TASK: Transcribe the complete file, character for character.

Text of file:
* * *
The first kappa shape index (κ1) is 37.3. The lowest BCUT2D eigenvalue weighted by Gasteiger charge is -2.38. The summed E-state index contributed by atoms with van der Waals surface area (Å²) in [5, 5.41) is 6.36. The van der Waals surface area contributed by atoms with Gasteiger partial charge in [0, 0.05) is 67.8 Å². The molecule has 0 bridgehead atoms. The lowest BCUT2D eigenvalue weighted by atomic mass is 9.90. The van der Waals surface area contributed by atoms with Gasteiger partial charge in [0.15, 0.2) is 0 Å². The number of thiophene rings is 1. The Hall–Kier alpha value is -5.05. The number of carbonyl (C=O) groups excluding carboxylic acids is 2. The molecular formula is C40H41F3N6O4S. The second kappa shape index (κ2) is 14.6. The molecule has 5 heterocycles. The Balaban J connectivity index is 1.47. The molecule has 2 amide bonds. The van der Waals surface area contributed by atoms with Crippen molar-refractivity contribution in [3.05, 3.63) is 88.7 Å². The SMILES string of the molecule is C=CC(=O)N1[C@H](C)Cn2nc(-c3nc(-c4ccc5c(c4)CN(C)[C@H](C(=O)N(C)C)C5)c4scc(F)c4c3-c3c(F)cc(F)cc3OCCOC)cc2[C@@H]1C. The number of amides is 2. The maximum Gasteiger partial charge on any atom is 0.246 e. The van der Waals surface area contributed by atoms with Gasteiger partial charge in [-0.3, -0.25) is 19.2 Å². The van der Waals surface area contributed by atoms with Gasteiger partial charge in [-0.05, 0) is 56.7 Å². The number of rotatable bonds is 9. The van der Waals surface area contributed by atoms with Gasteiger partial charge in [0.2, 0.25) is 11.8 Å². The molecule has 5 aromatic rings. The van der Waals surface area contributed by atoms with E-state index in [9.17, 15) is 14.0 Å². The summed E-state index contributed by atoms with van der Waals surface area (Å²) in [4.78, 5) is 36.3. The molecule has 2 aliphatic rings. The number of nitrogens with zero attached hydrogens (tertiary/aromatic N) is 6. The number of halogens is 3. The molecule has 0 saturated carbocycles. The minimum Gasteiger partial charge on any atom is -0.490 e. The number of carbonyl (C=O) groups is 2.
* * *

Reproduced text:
The first kappa shape index (κ1) is 37.3. The lowest BCUT2D eigenvalue weighted by Gasteiger charge is -2.38. The summed E-state index contributed by atoms with van der Waals surface area (Å²) in [5, 5.41) is 6.36. The van der Waals surface area contributed by atoms with Gasteiger partial charge in [0, 0.05) is 67.8 Å². The molecule has 0 bridgehead atoms. The lowest BCUT2D eigenvalue weighted by atomic mass is 9.90. The van der Waals surface area contributed by atoms with Gasteiger partial charge in [0.15, 0.2) is 0 Å². The number of thiophene rings is 1. The Hall–Kier alpha value is -5.05. The number of carbonyl (C=O) groups excluding carboxylic acids is 2. The molecular formula is C40H41F3N6O4S. The second kappa shape index (κ2) is 14.6. The molecule has 5 heterocycles. The Balaban J connectivity index is 1.47. The molecule has 2 amide bonds. The van der Waals surface area contributed by atoms with Crippen molar-refractivity contribution in [3.05, 3.63) is 88.7 Å². The SMILES string of the molecule is C=CC(=O)N1[C@H](C)Cn2nc(-c3nc(-c4ccc5c(c4)CN(C)[C@H](C(=O)N(C)C)C5)c4scc(F)c4c3-c3c(F)cc(F)cc3OCCOC)cc2[C@@H]1C. The number of amides is 2. The maximum Gasteiger partial charge on any atom is 0.246 e. The van der Waals surface area contributed by atoms with Gasteiger partial charge in [-0.3, -0.25) is 19.2 Å². The van der Waals surface area contributed by atoms with Gasteiger partial charge in [-0.05, 0) is 56.7 Å². The number of rotatable bonds is 9. The van der Waals surface area contributed by atoms with Gasteiger partial charge in [0.2, 0.25) is 11.8 Å². The molecule has 5 aromatic rings. The van der Waals surface area contributed by atoms with E-state index in [9.17, 15) is 14.0 Å². The summed E-state index contributed by atoms with van der Waals surface area (Å²) in [4.78, 5) is 36.3. The molecule has 2 aliphatic rings. The number of nitrogens with zero attached hydrogens (tertiary/aromatic N) is 6. The number of halogens is 3. The molecule has 0 saturated carbocycles. The minimum Gasteiger partial charge on any atom is -0.490 e. The number of carbonyl (C=O) groups is 2.